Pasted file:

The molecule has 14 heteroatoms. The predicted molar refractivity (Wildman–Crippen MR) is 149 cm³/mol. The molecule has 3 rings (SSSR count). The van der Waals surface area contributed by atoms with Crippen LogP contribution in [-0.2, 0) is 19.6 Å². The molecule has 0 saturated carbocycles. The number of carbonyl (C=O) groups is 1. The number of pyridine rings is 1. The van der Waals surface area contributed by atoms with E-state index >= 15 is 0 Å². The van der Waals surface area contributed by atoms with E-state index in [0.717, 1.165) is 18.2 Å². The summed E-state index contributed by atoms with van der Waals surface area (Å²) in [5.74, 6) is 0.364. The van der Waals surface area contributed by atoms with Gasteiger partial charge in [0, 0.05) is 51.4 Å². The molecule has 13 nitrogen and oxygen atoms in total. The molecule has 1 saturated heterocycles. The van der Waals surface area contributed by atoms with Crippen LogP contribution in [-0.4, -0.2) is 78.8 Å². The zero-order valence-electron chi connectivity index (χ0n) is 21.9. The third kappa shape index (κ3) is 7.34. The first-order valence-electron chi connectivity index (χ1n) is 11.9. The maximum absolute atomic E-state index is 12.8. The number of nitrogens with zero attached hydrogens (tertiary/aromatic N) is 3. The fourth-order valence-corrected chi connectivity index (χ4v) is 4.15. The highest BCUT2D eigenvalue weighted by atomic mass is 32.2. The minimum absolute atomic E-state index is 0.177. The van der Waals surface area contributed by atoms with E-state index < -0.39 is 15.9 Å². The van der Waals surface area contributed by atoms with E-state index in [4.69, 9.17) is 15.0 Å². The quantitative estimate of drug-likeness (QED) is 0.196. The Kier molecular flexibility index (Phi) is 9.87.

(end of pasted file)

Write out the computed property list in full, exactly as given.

The molecule has 14 heteroatoms. The predicted molar refractivity (Wildman–Crippen MR) is 149 cm³/mol. The molecule has 3 rings (SSSR count). The van der Waals surface area contributed by atoms with Crippen LogP contribution in [-0.2, 0) is 19.6 Å². The molecule has 0 saturated carbocycles. The number of carbonyl (C=O) groups is 1. The number of pyridine rings is 1. The van der Waals surface area contributed by atoms with E-state index >= 15 is 0 Å². The van der Waals surface area contributed by atoms with E-state index in [0.717, 1.165) is 18.2 Å². The summed E-state index contributed by atoms with van der Waals surface area (Å²) in [5.74, 6) is 0.364. The van der Waals surface area contributed by atoms with Gasteiger partial charge in [0, 0.05) is 51.4 Å². The molecule has 13 nitrogen and oxygen atoms in total. The molecule has 1 saturated heterocycles. The van der Waals surface area contributed by atoms with Crippen LogP contribution in [-0.4, -0.2) is 78.8 Å². The zero-order valence-electron chi connectivity index (χ0n) is 21.9. The third kappa shape index (κ3) is 7.34. The first-order valence-electron chi connectivity index (χ1n) is 11.9. The maximum absolute atomic E-state index is 12.8. The number of nitrogens with zero attached hydrogens (tertiary/aromatic N) is 3. The fourth-order valence-corrected chi connectivity index (χ4v) is 4.15. The highest BCUT2D eigenvalue weighted by atomic mass is 32.2. The minimum absolute atomic E-state index is 0.177. The van der Waals surface area contributed by atoms with E-state index < -0.39 is 15.9 Å². The van der Waals surface area contributed by atoms with E-state index in [4.69, 9.17) is 15.0 Å². The quantitative estimate of drug-likeness (QED) is 0.196. The Kier molecular flexibility index (Phi) is 9.87.